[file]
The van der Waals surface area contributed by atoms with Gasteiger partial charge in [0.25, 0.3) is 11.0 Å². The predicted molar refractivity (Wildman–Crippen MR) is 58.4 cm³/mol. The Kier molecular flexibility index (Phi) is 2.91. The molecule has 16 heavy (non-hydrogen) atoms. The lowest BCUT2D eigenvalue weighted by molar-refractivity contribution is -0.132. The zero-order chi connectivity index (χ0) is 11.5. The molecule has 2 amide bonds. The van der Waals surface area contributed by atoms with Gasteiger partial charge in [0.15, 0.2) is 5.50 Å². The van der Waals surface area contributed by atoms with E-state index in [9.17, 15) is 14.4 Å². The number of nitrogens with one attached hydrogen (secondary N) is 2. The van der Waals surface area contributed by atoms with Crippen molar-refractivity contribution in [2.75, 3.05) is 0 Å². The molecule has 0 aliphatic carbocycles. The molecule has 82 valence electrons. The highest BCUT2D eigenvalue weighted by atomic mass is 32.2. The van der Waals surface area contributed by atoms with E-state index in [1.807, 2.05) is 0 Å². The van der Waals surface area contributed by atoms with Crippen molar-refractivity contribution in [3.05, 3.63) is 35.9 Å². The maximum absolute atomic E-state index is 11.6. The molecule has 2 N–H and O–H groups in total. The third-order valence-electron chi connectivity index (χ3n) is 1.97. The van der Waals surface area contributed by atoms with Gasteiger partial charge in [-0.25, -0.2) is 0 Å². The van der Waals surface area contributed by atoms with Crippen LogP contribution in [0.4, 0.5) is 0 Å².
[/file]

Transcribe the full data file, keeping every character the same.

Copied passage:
The van der Waals surface area contributed by atoms with Gasteiger partial charge in [0.25, 0.3) is 11.0 Å². The predicted molar refractivity (Wildman–Crippen MR) is 58.4 cm³/mol. The Kier molecular flexibility index (Phi) is 2.91. The molecule has 16 heavy (non-hydrogen) atoms. The lowest BCUT2D eigenvalue weighted by molar-refractivity contribution is -0.132. The zero-order chi connectivity index (χ0) is 11.5. The molecule has 2 amide bonds. The van der Waals surface area contributed by atoms with Gasteiger partial charge in [0.15, 0.2) is 5.50 Å². The van der Waals surface area contributed by atoms with E-state index in [9.17, 15) is 14.4 Å². The number of nitrogens with one attached hydrogen (secondary N) is 2. The van der Waals surface area contributed by atoms with Crippen molar-refractivity contribution in [2.75, 3.05) is 0 Å². The molecule has 0 aliphatic carbocycles. The molecule has 82 valence electrons. The highest BCUT2D eigenvalue weighted by atomic mass is 32.2. The van der Waals surface area contributed by atoms with E-state index in [1.807, 2.05) is 0 Å². The van der Waals surface area contributed by atoms with Crippen molar-refractivity contribution in [3.05, 3.63) is 35.9 Å². The maximum absolute atomic E-state index is 11.6. The molecule has 2 N–H and O–H groups in total. The third-order valence-electron chi connectivity index (χ3n) is 1.97. The van der Waals surface area contributed by atoms with Gasteiger partial charge in [-0.25, -0.2) is 0 Å². The van der Waals surface area contributed by atoms with Crippen LogP contribution in [0.4, 0.5) is 0 Å².